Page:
Football is changing.
You don’t need to be Grampa Simpson shouting at a cloud to realise things are not what they used to be. The top level of the men’s game is widely different from how it was even 10 years ago.
Many things are disappearing from football, some of which are slightly intangible — raucous atmospheres, community, the feeling that having so much football available to watch is dulling our senses and making us numb to the excitement of it — but some of them are more measurable.
So we’ve measured them. Here are some things that nobody does anymore in football. Or, at least, are doing an awful lot less…
1) We will not be playing 4-4-f*cking-2
For a long time, the good old-fashioned 4-4-2 formation was the default way of setting a team up, in English football at least. The backbone of Our Game. As English as a cup of tea, orderly queues and a parochial attitude to cuisine.
Occasionally, a radical free-thinker might have experimented with a sweeper, or a manager looking for a point in a tricky away fixture would deploy a dogged 4-5-1. The spectre of a 3-5-2 intermittently emerged, too, but as a rule, managers didn’t complicate things. Two full-backs, two centre-backs, two wingers, two central midfielders and two strikers: football, as guided by Noah ushering animals into the Ark.
Now, though, like some of those animals, it is virtually extinct.
In 2009-10, it was still in use by nearly half the teams in the league — according to Opta, 43.9 per cent of the starting line-ups named that year set up in a 4-4-2. That gradually decreased until a sudden drop in 2012-13, going down from 33 per cent the season before to just 12 per cent.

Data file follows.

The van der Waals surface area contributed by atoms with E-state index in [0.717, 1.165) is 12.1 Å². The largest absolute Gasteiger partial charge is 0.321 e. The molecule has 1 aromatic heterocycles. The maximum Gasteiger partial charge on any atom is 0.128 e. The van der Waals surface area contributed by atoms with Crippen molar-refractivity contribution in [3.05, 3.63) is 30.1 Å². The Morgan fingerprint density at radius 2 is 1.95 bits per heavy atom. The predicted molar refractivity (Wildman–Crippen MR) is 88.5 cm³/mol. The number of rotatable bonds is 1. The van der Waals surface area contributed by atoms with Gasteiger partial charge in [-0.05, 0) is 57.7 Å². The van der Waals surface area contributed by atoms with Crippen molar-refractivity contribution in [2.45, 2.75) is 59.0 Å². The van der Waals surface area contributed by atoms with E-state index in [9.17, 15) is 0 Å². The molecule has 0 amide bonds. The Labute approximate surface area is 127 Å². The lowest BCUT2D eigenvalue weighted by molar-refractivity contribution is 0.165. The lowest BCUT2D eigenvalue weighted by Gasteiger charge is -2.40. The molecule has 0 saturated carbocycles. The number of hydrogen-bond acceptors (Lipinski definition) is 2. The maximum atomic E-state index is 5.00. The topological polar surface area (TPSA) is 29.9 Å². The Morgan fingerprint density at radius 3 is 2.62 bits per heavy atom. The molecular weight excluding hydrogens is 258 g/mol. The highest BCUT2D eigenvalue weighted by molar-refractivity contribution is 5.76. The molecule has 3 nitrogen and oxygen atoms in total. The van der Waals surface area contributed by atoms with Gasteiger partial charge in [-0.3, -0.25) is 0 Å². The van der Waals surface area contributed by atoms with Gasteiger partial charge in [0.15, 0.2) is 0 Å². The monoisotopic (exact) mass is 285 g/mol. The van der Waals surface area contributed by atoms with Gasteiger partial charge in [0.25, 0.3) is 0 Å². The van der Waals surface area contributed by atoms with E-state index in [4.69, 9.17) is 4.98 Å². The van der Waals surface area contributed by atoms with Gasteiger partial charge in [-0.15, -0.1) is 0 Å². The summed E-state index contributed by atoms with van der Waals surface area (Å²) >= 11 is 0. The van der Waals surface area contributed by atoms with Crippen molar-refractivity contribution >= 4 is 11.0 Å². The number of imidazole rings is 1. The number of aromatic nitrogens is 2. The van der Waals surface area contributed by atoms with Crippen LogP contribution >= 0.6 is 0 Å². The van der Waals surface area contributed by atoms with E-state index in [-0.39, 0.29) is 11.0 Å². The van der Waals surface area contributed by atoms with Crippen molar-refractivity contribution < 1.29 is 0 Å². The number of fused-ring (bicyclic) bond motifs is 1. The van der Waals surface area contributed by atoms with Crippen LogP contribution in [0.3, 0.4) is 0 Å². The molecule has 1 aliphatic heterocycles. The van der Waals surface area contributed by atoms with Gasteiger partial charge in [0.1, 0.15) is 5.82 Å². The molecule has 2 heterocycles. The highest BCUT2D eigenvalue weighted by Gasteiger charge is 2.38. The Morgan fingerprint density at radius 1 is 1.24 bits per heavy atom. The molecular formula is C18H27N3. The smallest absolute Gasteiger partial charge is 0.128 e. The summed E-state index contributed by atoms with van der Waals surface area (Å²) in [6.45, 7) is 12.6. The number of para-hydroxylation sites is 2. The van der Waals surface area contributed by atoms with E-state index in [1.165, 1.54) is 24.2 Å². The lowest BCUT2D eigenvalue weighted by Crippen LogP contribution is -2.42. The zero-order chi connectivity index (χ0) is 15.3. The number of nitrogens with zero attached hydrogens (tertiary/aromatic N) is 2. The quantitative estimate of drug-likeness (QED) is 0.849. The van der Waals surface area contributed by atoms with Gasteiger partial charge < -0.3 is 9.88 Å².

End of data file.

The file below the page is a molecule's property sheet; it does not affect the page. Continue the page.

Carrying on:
This season, just 6.5 per cent of the starting XIs have been arranged in a 4-4-2. Burnley, Luton Town and Crystal Palace have been responsible for the majority of those, with most other teams opting for a variation on a 4-2-3-1 setup — 76 of the 200 starting line-ups named this season, in fact.
This could be for all manner of reasons, but the weaknesses of a 4-4-2 have been long-established: the lack of bodies in central midfield, the need for at least one of those players basically being peak-era N’Golo Kante for it to work, the rigidity of the system.
But the evolution of football tactics is fluid and also cyclical: someone comes up with an idea, it gets widely adopted, then others figure out that idea’s flaws, so new ideas are established and old ones revived — a roundabout way of saying 4-4-2 might not be dead, just sleeping. Sleeping quite deeply, admittedly, but it may wake again.
2) The ‘in the mixer’ corner
It is a sight that boils the blood of the proper football man and provokes the ire of the perennially miserable bloke who sits near you, but the short corner has never been hotter.
The traditionally crossed corner has essentially always been a slightly more artful form of ‘getting it in the mixer’, only with the ball whipped into the box by a stylish winger or playmaker rather than humped in there by an uncultured defender.
As such, they’re not particularly efficient ways of attacking and you reluctantly have to agree with Jose Mourinho when he scoffed at the particularly English habit of getting very excited whenever a corner is awarded. In fact, over the past 10 seasons, there have been 40,715 corners awarded in the Premier League, from which 1,409 goals have been scored. This sounds like a lot, but means that only 3.5 per cent of corners actually result in goals — about one in 29.
Therefore, managers inevitably look for more effective ways of using corners rather than just crossing into the box. Many top-flight clubs have either a full- or part-time set-piece coach so that these things are more carefully thought out, but on a more basic level, this search for efficiency has contributed to the rise of short corners.